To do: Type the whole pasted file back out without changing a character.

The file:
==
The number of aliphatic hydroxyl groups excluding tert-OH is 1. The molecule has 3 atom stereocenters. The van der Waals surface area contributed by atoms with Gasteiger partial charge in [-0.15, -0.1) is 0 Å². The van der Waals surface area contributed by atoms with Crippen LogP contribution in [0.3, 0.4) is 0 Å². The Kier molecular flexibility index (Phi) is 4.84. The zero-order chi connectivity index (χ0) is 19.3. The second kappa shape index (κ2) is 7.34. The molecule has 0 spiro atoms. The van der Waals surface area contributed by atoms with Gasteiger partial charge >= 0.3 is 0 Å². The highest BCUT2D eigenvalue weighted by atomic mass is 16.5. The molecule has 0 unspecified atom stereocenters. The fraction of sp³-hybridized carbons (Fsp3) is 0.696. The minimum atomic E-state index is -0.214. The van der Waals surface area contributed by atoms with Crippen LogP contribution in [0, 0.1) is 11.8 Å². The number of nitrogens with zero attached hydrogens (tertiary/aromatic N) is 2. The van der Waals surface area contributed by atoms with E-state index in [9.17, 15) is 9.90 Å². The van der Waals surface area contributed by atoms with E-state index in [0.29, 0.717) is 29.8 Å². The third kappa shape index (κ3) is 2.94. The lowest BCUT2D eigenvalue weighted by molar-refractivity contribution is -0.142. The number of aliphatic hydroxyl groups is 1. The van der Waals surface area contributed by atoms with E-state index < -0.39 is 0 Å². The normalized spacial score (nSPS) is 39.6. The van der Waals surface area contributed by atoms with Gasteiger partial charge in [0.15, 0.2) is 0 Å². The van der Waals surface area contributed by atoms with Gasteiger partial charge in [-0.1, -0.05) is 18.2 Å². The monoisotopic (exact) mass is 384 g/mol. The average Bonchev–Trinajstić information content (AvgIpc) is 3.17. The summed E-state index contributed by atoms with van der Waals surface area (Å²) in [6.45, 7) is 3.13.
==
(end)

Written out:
The number of aliphatic hydroxyl groups excluding tert-OH is 1. The molecule has 3 atom stereocenters. The van der Waals surface area contributed by atoms with Gasteiger partial charge in [-0.15, -0.1) is 0 Å². The van der Waals surface area contributed by atoms with Crippen LogP contribution in [0.3, 0.4) is 0 Å². The Kier molecular flexibility index (Phi) is 4.84. The zero-order chi connectivity index (χ0) is 19.3. The second kappa shape index (κ2) is 7.34. The molecule has 0 spiro atoms. The van der Waals surface area contributed by atoms with Gasteiger partial charge >= 0.3 is 0 Å². The highest BCUT2D eigenvalue weighted by atomic mass is 16.5. The molecule has 0 unspecified atom stereocenters. The fraction of sp³-hybridized carbons (Fsp3) is 0.696. The minimum atomic E-state index is -0.214. The van der Waals surface area contributed by atoms with Crippen LogP contribution in [0, 0.1) is 11.8 Å². The number of nitrogens with zero attached hydrogens (tertiary/aromatic N) is 2. The van der Waals surface area contributed by atoms with E-state index in [9.17, 15) is 9.90 Å². The van der Waals surface area contributed by atoms with E-state index in [0.29, 0.717) is 29.8 Å². The third kappa shape index (κ3) is 2.94. The lowest BCUT2D eigenvalue weighted by molar-refractivity contribution is -0.142. The number of aliphatic hydroxyl groups is 1. The van der Waals surface area contributed by atoms with E-state index < -0.39 is 0 Å². The normalized spacial score (nSPS) is 39.6. The van der Waals surface area contributed by atoms with Gasteiger partial charge in [0.15, 0.2) is 0 Å². The van der Waals surface area contributed by atoms with Gasteiger partial charge in [-0.1, -0.05) is 18.2 Å². The monoisotopic (exact) mass is 384 g/mol. The average Bonchev–Trinajstić information content (AvgIpc) is 3.17. The summed E-state index contributed by atoms with van der Waals surface area (Å²) in [6.45, 7) is 3.13.